Heart Foundation and NZFSA strike salt-reduction pact

Posted by Nicole Eckersley on 10th June 2010

Board meetingA new agreement, aiming to reduce New Zealanders’ salt intake, was signed by the New Zealand Food Safety Authority and the Heart Foundation yesterday.

The Memorandum of Understandin formalises the relationship between the two closely-linked organisations, allowing the two organisations to share information and avoid duplicating work.

“Our organisations are both dedicated to improving the safety and suitability of the food supply, and this agreement provides the framework for working together on common goals regarding salt reduction in the New Zealand food supply,” said NZFSA chief executive Andrew McKenzie.

New Zealanders’ salt intake is in excess of twice the recommended level, with around 80% of intake coming from processed foods. The NZFSA’s Nutrition Strategy will also focus on essential nutrients, such as vitamin D, and dietary fats.

Heart Foundation executive director Tony Duncan says in recent years many New Zealand food companies have successfully collaborated with the Heart Foundation to reduce salt in their products.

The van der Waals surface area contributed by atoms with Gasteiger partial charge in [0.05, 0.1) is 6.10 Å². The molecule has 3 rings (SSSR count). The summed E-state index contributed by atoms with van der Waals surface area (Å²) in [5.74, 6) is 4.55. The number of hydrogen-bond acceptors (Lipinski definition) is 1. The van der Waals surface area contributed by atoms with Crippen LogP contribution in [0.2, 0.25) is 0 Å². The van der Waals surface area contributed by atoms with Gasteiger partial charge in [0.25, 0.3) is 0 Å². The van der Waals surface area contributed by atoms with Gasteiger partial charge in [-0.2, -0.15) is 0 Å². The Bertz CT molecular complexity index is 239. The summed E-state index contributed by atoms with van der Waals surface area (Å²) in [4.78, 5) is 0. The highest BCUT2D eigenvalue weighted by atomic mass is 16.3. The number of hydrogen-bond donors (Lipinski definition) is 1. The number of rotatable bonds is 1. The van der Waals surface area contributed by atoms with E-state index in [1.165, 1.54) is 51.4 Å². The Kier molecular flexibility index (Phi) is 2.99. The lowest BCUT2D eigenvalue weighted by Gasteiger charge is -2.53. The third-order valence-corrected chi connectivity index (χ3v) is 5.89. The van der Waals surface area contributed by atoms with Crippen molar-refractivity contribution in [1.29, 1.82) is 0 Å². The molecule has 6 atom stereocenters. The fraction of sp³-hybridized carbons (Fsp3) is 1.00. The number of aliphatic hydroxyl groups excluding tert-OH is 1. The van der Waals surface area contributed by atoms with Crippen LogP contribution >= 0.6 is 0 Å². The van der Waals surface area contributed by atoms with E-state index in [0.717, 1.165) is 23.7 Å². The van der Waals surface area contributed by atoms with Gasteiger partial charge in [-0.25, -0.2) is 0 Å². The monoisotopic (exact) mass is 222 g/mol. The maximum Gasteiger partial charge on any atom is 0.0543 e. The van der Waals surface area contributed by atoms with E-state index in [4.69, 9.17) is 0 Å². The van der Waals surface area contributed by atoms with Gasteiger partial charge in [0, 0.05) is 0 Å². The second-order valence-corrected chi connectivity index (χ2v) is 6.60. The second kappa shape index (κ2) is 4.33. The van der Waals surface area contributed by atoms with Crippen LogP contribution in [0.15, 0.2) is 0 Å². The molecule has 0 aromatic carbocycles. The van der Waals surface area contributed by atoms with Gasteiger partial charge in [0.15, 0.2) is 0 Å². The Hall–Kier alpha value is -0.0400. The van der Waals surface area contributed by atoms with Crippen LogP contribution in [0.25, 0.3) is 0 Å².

“Our goal is to target the leading sources of salt in our diet and support and encourage food manufacturers to reduce salt within key food categories,” said Duncan.

“This collaboration with NZFSA will lead to improved systems for gathering evidence and monitoring the health outcomes of this important work,” he added.

The New Zealand Total Diet Study, which NZFSA last conducted in 2003/04, estimated that the average New Zealander’s salt intake is in excess of twice the recommended level – with around 80% of our intake coming from processed foods.

NZFSA also shares information and resources with international agencies that are working to bring down their populations’ salt intake, such as Health Canada, the United Kingdom Food Standards Agency and the New South Wales Food Authority. When new insights are gained from these partnerships, NZFSA feeds these back to the Heart Foundation.